Freeport McMoRan Copper (NYSE:FCX) had a moderately successful year in 2013. While the net income is lower as compared to 2012, things could have been worse considering that the demand from China was relatively subdued this year. Copper prices were lower than in 2012 for the major part of the year and gold prices nosedived. An exact apples-to-apples comparison with last year is not possible since Freeport added the oil and gas business in 2013 to its existing businesses and it formed a significant chunk of the company’s revenue stream. 
In 2014, Freeport’s performance will depend on the prices of copper and gold. Each of these will be influenced by different factors. Let’s cast a look at each in some detail.
We have a Trefis price estimate for Freeport McMoran Copper of $29 which represents a 22% downside to the current market price.
The price of copper will be influenced by two major factors- the demand from China and the Indonesian mineral export ban.
The Chinese economy slowed down in 2013 but not as much as expected. This was primarily due to a fiscal stimulus package announced by the Chinese government to boost construction of highways, railroads etc. The country’s economy is in a state of flux at the moment, as the government is trying to reorient it to a consumption-led growth model from an investment-led one. Therefore, it is not possible to say what 2014 will hold in store for the Chinese economic growth rate. While the days of double-digit growth are definitely over, it will be interesting to see if the growth rate drops below 7%. One cannot negate the possibility of a fiscal stimulus if the growth rate is found faltering because it is widely believed that the Chinese government considers economic growth as essential to social stability. The Chinese demand drives copper prices to a large extent because the country consumes around 40% of the total global production of the metal each year.
The Indonesian government is yet to clarify whether Freeport will receive exemptions from the unprocessed mineral export ban that is slated to come into effect from January 12. The company is Indonesia’s biggest miner and and operates the massive Grasberg copper and gold mines. Grasberg is the world’s second largest copper mine. The company may have to cut its exports to about 40% of current levels and lay off a large portion of its workforce if the ban comes into effect. If the ban stands in its present form, Freeport is expected to face a loss in revenue of around $5 billion next year. This amounts to 65% of its total revenue in Indonesia and more than 25% of its total 2012 revenues of $18 billion.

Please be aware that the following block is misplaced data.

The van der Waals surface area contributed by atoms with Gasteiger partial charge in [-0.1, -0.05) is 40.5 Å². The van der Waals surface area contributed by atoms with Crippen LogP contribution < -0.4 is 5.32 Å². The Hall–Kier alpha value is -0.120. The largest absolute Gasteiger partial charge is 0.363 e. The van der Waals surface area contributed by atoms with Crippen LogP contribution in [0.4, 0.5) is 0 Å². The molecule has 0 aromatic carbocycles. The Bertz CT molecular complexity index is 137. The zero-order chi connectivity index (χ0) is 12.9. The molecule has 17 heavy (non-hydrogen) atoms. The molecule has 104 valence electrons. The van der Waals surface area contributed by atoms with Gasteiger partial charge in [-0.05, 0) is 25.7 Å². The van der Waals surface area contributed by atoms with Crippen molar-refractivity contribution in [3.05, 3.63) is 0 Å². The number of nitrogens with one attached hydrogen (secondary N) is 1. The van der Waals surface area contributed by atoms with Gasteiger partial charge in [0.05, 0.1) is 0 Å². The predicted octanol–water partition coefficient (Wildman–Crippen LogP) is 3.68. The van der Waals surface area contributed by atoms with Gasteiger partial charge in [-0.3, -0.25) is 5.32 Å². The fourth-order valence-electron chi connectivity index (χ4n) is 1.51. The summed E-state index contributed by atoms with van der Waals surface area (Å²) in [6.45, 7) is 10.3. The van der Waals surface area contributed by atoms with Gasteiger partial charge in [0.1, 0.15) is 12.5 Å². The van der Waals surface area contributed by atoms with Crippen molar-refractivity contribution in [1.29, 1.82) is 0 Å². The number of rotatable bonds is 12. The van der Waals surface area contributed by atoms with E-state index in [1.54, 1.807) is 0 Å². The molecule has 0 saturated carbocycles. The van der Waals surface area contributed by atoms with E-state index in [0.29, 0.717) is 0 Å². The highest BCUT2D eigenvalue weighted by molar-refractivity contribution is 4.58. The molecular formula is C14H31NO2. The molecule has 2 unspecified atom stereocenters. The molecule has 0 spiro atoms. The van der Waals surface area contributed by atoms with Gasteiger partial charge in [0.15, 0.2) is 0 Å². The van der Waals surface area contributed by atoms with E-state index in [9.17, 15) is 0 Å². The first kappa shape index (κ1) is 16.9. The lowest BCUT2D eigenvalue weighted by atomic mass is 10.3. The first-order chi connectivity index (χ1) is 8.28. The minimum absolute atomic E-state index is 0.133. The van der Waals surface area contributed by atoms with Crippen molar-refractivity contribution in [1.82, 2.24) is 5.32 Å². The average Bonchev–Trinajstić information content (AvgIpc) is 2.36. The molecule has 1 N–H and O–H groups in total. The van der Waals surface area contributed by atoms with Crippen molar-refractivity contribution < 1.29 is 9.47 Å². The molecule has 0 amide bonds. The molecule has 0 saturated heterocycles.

The absence of Indonesian copper in global markets will drive prices considerably higher and instead of an expected supply surplus we could end up with a supply deficit.
The price scenario for gold in 2014 is unambiguously pessimistic. The Federal Reserve is expected to gradually withdraw its quantitative easing program next year as the U.S. economy continues to recover. As this happens, investors are expected to withdraw their money from gold assets and invest it in stocks, thus causing a downfall in gold prices. An indication has already come in the last few months of 2013. The Federal Reserve has cut the quantum of quantitative easing by $10 billion each month from $85 billion to $75 billion and gold prices have plunged in response. 
The SPDR Gold Trust, a gold exchange-traded fund (ETF) is widely tracked to gauge investor interest in gold. At the start of 2013, SPDR had more than 43 million ounces of gold reserves, valued at $72 billion. Now, it holds about 26 million ounces of gold. This represents a 40% fall from end-2012 levels. The drop in prices has left that gold worth just $31 billion. 
A small positive for Freeport here is that it has valued its gold reserves at a very conservative long term price of $750 per ounce which is much lower than the most pessimistic expectations for gold prices in 2014. On the other hand, gold mining majors like Barrick Gold and Newmont Mining have assumed prices of $1,500 per ounce and $1,400 per ounce respectively. Therefore, these two companies will have to take a massive write-down on their assets in the fourth quarter while Freeport will not be required to do so, thus preventing an adverse hit to its net income figure. 
Apart from copper and gold, one should also keep an eye on Freeport’s oil and natural gas business. In Q3 2013, oil and gas accounted for 20% of Freeport’s revenues, with a tilt in favor of oil over gas. However, a few years down the line, the company’s natural gas properties in the Gulf of Mexico are expected to deliver huge quantities of natural gas. If the U.S. permits export of liquefied natural gas (LNG) on a large scale, natural gas prices could rise substantially. This will be positive for Freeport’s business. Notes: